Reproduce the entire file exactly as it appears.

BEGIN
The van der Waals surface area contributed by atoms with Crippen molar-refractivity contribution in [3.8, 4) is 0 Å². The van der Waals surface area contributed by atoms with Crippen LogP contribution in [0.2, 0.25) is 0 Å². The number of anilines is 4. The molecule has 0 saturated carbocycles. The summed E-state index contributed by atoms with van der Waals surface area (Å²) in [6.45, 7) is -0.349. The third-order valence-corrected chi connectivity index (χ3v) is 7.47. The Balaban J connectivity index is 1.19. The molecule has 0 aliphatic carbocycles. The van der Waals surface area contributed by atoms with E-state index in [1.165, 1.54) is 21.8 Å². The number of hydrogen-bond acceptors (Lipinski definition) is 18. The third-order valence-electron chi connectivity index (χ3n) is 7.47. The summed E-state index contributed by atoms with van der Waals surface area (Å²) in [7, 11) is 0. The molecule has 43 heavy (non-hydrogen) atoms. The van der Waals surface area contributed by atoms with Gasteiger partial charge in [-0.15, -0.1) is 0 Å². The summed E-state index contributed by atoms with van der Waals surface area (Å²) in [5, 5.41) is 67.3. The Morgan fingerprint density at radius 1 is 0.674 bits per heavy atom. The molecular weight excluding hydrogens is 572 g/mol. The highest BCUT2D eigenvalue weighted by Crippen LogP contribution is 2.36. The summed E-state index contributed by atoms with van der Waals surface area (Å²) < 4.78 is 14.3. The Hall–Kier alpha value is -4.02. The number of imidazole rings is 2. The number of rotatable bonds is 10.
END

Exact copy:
The van der Waals surface area contributed by atoms with Crippen molar-refractivity contribution in [3.8, 4) is 0 Å². The van der Waals surface area contributed by atoms with Crippen LogP contribution in [0.2, 0.25) is 0 Å². The number of anilines is 4. The molecule has 0 saturated carbocycles. The summed E-state index contributed by atoms with van der Waals surface area (Å²) in [6.45, 7) is -0.349. The third-order valence-corrected chi connectivity index (χ3v) is 7.47. The Balaban J connectivity index is 1.19. The molecule has 0 aliphatic carbocycles. The van der Waals surface area contributed by atoms with E-state index in [1.165, 1.54) is 21.8 Å². The number of hydrogen-bond acceptors (Lipinski definition) is 18. The third-order valence-electron chi connectivity index (χ3n) is 7.47. The summed E-state index contributed by atoms with van der Waals surface area (Å²) in [7, 11) is 0. The molecule has 43 heavy (non-hydrogen) atoms. The van der Waals surface area contributed by atoms with Gasteiger partial charge in [-0.15, -0.1) is 0 Å². The summed E-state index contributed by atoms with van der Waals surface area (Å²) in [5, 5.41) is 67.3. The Morgan fingerprint density at radius 1 is 0.674 bits per heavy atom. The molecular weight excluding hydrogens is 572 g/mol. The highest BCUT2D eigenvalue weighted by Crippen LogP contribution is 2.36. The summed E-state index contributed by atoms with van der Waals surface area (Å²) < 4.78 is 14.3. The Hall–Kier alpha value is -4.02. The number of imidazole rings is 2. The number of rotatable bonds is 10.